The Prime Minister of St. Lucia, Allen Chastanet, announced late October that the government had plans to reform their Citizenship by Investment Program (CIP). The message was relayed publicly by Chastanet on News Maker Live whichaired on DBS Television. In January of this year, St. Lucia became the fifth Caribbean nation to introduce CIP.
Chastanet said that the government was hopeful to relaunch CIP by November (this month), however, no news of any restructuring has been announced to date. Under St. Lucia’s current Citizenship by Investment Program, there are different investment options available to qualifying candidates who wish to acquire full citizenship of this Caribbean island. One option is the donation of US$200,000 to the National Economic Fund. As donated funds are non-refundable, a more popular option is investing in a government-approved real estate project with a minimum amount of US$300,000. The investor may resell this investment at a profit after the initial five-year holding period. One of the program’s future real estate options that was announced earlier this year is a 700-acre luxury resort with estimated project costs at US$2.6 billion.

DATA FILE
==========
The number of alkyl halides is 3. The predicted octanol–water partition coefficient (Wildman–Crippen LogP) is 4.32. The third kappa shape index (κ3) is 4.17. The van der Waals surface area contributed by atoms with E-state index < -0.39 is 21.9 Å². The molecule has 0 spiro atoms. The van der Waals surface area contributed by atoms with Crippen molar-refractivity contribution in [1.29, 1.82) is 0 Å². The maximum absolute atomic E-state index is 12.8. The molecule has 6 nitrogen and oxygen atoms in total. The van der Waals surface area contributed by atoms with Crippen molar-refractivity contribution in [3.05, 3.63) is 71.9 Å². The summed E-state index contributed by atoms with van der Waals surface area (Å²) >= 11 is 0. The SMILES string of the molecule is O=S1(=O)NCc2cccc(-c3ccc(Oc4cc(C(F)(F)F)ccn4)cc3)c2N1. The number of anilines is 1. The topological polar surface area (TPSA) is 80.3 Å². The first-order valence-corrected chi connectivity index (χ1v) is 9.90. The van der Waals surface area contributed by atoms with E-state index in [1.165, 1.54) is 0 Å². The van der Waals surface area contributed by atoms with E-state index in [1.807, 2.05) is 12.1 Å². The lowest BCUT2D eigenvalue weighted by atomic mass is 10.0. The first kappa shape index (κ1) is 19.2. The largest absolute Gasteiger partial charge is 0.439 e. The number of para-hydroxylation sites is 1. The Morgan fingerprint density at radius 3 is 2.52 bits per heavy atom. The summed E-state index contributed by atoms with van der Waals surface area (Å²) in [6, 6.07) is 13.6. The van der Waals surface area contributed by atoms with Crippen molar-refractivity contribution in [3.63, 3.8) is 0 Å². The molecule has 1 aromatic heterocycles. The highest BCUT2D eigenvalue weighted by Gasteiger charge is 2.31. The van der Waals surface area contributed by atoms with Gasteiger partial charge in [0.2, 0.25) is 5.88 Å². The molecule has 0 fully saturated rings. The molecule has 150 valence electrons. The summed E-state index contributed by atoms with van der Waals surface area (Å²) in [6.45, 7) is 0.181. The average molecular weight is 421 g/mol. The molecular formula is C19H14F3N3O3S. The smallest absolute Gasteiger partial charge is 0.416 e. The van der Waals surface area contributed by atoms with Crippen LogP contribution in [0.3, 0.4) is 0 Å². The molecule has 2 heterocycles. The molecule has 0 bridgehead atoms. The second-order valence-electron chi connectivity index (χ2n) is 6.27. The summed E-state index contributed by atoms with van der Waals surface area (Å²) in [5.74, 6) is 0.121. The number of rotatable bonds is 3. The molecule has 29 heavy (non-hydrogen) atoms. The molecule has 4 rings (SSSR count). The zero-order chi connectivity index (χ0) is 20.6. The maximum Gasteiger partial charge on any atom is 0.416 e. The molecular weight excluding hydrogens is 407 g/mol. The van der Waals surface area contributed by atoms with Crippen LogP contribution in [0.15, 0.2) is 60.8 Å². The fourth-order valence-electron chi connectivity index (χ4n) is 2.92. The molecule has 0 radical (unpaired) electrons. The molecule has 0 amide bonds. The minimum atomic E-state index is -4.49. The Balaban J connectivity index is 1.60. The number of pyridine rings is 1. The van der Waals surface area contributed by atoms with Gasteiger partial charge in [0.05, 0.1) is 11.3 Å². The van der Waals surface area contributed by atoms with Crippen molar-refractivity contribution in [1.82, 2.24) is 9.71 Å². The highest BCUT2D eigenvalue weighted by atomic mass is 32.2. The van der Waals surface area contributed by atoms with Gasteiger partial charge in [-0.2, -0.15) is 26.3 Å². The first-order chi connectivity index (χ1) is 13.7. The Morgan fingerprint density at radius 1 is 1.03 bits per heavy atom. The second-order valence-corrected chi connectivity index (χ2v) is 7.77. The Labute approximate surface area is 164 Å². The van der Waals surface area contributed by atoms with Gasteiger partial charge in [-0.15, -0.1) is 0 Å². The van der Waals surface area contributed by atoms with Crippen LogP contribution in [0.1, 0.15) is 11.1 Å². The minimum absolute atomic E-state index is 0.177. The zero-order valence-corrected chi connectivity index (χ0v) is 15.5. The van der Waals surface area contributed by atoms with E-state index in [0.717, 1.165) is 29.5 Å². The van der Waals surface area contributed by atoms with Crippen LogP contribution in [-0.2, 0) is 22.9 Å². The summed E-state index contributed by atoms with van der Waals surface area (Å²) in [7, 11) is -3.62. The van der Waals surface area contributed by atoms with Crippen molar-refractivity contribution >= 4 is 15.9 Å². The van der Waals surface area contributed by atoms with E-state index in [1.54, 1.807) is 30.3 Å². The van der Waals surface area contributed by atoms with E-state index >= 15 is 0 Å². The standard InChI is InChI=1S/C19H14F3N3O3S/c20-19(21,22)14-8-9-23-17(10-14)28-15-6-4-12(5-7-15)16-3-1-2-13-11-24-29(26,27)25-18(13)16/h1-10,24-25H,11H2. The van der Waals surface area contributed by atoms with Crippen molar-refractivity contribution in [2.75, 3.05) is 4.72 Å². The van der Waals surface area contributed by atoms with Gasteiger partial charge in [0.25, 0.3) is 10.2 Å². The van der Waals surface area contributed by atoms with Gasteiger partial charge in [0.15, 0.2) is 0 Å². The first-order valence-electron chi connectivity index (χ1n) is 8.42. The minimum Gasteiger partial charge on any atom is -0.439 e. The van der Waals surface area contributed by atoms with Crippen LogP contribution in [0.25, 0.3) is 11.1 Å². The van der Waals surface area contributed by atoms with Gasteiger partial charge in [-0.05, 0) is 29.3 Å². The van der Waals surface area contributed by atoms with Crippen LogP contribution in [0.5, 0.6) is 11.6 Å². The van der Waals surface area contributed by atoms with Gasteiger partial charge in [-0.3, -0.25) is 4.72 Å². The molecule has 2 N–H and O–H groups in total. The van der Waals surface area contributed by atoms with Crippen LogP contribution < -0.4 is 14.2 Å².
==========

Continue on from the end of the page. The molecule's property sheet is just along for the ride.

Many Caribbean countries have turned to investment immigration to help boost their debt-stricken economies. Chastanet is reviewing and studying the available investment options by these other nations across the Caribbean. He has noted that Dominica has become the dominant leader in selling citizenship, with 3,000 of its 71,000 citizens being citizens by investment. In an attempt to catch up to Dominica, Saint Kitts and Nevis is speeding up their CIP application processing time.
Dominica’s Citizenship by Investment Program is the cheapest in the world, with an investment option as low as US$100,000 to obtain citizenship. St. Lucia’s cheapest option, in comparison, is twice as much as Dominica’s. During the government restructuring of the program, however, St. Lucia’s investment amounts are likely to change.
Other Caribbean islands are offering more competitive programs than St. Lucia, admitted Chastanet. While looking at other available options is important, he explained that in the end, potential investors are looking first and foremost at the benefits offered by that country’s passport. Foreign national investors benefit by the freedom to travel without visas to many more countries than their current passport allows. They are also given a place to safeguard their wealth from heavy taxes.
Chastanet said, “My government’s case, is that CIP should be revenue to go directly to the state, in terms of creating investment, reducing debt or helping to pay for social programmes.” The problem with the current program is that it is not convincingly achieving those goals.
The world is waiting for Chastanet to announce the restructured Citizenship by Investment Program. Will the new and improved CIP stand up to its competition?
For more information on Saint Lucia’s current Citizenship by Investment Program, please click here.
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